\"Their execution is constantly lame\" - The Last of Us and Borderlands screenwriters on game adaptations

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The last decade has seen Hollywood turn toward video games.
Whereas previously movie business sharks were dismissive of digital entertainment, now news about buying the rights to film this or that game appears one after another.
For instance, former co-creator of The Last of Us Bruce Straley thought that TV adaptations were a kind of recognition of game quality, but now he has a different opinion: \"A few years ago we thought that when we made a movie after a game we worked on, it meant we'd achieved something.
I don't think that anymore.
Our industry has proven its worth and no longer requires additional funds to validate its self-sufficiency.
I'm okay with adaptations, but I think, perhaps even in the experience of many people, the execution of screen adaptations is consistently lame.Straily suggested that it lies in the difference in approaches to script writing for games and big screens.
In creating the story of The Last of Us, the writers tried to make the gamer experience all the same emotions as Ellie and Joel.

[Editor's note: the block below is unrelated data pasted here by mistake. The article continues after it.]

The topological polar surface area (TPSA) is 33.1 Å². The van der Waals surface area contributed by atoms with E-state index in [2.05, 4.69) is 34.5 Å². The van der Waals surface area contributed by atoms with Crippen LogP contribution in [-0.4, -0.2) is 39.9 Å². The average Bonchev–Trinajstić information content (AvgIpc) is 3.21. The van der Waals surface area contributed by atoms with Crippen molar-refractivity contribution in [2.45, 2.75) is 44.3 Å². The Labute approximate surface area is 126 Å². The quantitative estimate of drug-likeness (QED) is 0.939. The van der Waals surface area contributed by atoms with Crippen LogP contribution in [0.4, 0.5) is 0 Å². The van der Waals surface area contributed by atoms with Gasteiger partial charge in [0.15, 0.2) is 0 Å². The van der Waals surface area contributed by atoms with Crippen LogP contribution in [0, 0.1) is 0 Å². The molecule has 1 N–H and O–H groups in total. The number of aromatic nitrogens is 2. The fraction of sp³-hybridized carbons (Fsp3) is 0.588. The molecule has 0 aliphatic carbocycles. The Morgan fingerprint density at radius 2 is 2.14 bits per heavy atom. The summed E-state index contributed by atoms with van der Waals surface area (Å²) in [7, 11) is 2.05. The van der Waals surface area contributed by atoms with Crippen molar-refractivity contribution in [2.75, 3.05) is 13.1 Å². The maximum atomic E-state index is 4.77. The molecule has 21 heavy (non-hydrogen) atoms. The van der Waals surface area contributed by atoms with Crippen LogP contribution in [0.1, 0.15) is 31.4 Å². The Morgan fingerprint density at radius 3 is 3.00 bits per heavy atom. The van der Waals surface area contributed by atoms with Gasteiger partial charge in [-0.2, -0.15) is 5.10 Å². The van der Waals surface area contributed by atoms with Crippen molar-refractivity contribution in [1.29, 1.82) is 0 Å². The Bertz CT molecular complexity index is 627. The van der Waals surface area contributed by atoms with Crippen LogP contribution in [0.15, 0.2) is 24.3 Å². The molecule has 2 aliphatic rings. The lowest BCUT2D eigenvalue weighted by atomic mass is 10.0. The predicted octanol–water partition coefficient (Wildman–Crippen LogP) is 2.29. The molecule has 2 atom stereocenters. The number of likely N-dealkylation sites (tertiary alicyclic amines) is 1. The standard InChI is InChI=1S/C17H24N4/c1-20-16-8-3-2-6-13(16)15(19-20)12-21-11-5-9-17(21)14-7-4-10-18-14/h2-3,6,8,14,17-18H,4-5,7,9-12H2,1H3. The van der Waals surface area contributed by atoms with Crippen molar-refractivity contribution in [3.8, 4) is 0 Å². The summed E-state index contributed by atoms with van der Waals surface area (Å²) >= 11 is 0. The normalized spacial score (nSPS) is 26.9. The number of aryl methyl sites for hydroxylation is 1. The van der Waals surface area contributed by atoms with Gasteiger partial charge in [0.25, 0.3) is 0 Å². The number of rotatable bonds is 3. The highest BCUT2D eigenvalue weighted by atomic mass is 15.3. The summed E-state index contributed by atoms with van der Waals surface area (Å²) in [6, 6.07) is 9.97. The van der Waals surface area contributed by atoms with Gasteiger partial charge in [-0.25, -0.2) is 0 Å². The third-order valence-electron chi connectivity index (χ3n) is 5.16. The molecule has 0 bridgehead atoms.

To do this, the writers took as much of the story out of the cutscenes as possible and wove it into the interactive moments.
According to Straley, players then get a much more vivid experience than when watching movies or TV series.Interactivity is the main advantage and the most difficult component of video games, Bruce Straley is sure.
He wonders what the point of movie adaptations is: \"I don't want a less expressive version of the gaming experience.
I want something that shows new fans why the game is so good.
\"We also interviewed Sam Winkler, the senior writer for Gearbox Entertainment, who had a hand in the Borderlands series.
He said that in movies and TV shows every moment is worth its weight in gold, and if a detail does not work for the story - it is simply discarded.
He believes that the best adaptations come out when the authors seek to convey the atmosphere and feeling of the games, rather than staying as close to the storyline as possible.Of course, it all depends on how the project got the \"green light\": the proposal from an over enthusiastic author, who played the games and wants to bring them to life, or from the head, who noticed, they say, games bring more money than movies.
It's sad when a project is conceived only for profit.
It's easy to understand when the people in charge care about the idea, and when they understand the source material.The series on The Last of Us and the movie on Borderlands are not out yet.
The first project is still in the shooting stages, while the second has passed this milestone and is preparing for a big-screen release in 2022.

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